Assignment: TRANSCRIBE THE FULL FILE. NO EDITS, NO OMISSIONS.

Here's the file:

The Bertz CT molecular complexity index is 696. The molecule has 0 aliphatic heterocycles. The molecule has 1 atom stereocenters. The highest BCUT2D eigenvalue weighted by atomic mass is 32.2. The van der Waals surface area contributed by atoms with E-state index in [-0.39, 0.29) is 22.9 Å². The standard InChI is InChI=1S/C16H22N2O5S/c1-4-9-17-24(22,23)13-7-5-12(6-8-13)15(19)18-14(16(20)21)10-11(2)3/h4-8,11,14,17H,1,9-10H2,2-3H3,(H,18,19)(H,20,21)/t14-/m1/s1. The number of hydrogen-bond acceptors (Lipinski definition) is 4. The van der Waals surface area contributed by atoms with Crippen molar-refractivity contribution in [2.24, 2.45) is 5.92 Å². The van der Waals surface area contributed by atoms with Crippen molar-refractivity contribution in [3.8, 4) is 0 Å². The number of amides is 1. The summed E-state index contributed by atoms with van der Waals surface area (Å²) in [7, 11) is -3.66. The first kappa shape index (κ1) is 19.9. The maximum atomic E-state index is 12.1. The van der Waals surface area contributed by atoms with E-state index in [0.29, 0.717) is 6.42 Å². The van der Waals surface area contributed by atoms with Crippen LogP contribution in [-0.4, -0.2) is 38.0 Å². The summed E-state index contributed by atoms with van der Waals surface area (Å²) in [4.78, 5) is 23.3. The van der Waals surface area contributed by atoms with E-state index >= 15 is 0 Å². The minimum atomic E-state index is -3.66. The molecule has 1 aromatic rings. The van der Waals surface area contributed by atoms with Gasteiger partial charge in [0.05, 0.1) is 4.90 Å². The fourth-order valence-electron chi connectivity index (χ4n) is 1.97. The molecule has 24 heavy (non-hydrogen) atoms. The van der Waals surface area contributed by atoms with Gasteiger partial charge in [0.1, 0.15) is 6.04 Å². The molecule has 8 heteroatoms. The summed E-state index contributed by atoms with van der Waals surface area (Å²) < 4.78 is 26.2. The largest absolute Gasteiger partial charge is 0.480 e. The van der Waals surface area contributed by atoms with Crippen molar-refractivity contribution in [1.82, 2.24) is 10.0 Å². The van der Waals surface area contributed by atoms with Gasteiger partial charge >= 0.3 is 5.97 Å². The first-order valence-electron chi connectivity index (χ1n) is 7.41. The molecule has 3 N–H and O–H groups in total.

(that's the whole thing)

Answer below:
The Bertz CT molecular complexity index is 696. The molecule has 0 aliphatic heterocycles. The molecule has 1 atom stereocenters. The highest BCUT2D eigenvalue weighted by atomic mass is 32.2. The van der Waals surface area contributed by atoms with E-state index in [-0.39, 0.29) is 22.9 Å². The standard InChI is InChI=1S/C16H22N2O5S/c1-4-9-17-24(22,23)13-7-5-12(6-8-13)15(19)18-14(16(20)21)10-11(2)3/h4-8,11,14,17H,1,9-10H2,2-3H3,(H,18,19)(H,20,21)/t14-/m1/s1. The number of hydrogen-bond acceptors (Lipinski definition) is 4. The van der Waals surface area contributed by atoms with Crippen molar-refractivity contribution in [2.24, 2.45) is 5.92 Å². The van der Waals surface area contributed by atoms with Crippen molar-refractivity contribution in [3.8, 4) is 0 Å². The number of amides is 1. The summed E-state index contributed by atoms with van der Waals surface area (Å²) in [7, 11) is -3.66. The first kappa shape index (κ1) is 19.9. The maximum atomic E-state index is 12.1. The van der Waals surface area contributed by atoms with E-state index in [0.29, 0.717) is 6.42 Å². The van der Waals surface area contributed by atoms with Crippen LogP contribution in [-0.4, -0.2) is 38.0 Å². The summed E-state index contributed by atoms with van der Waals surface area (Å²) in [4.78, 5) is 23.3. The van der Waals surface area contributed by atoms with E-state index >= 15 is 0 Å². The minimum atomic E-state index is -3.66. The molecule has 1 aromatic rings. The van der Waals surface area contributed by atoms with Gasteiger partial charge in [0.05, 0.1) is 4.90 Å². The fourth-order valence-electron chi connectivity index (χ4n) is 1.97. The molecule has 24 heavy (non-hydrogen) atoms. The van der Waals surface area contributed by atoms with Gasteiger partial charge in [0.1, 0.15) is 6.04 Å². The molecule has 8 heteroatoms. The summed E-state index contributed by atoms with van der Waals surface area (Å²) < 4.78 is 26.2. The largest absolute Gasteiger partial charge is 0.480 e. The van der Waals surface area contributed by atoms with Crippen molar-refractivity contribution in [1.82, 2.24) is 10.0 Å². The van der Waals surface area contributed by atoms with Gasteiger partial charge >= 0.3 is 5.97 Å². The first-order valence-electron chi connectivity index (χ1n) is 7.41. The molecule has 3 N–H and O–H groups in total.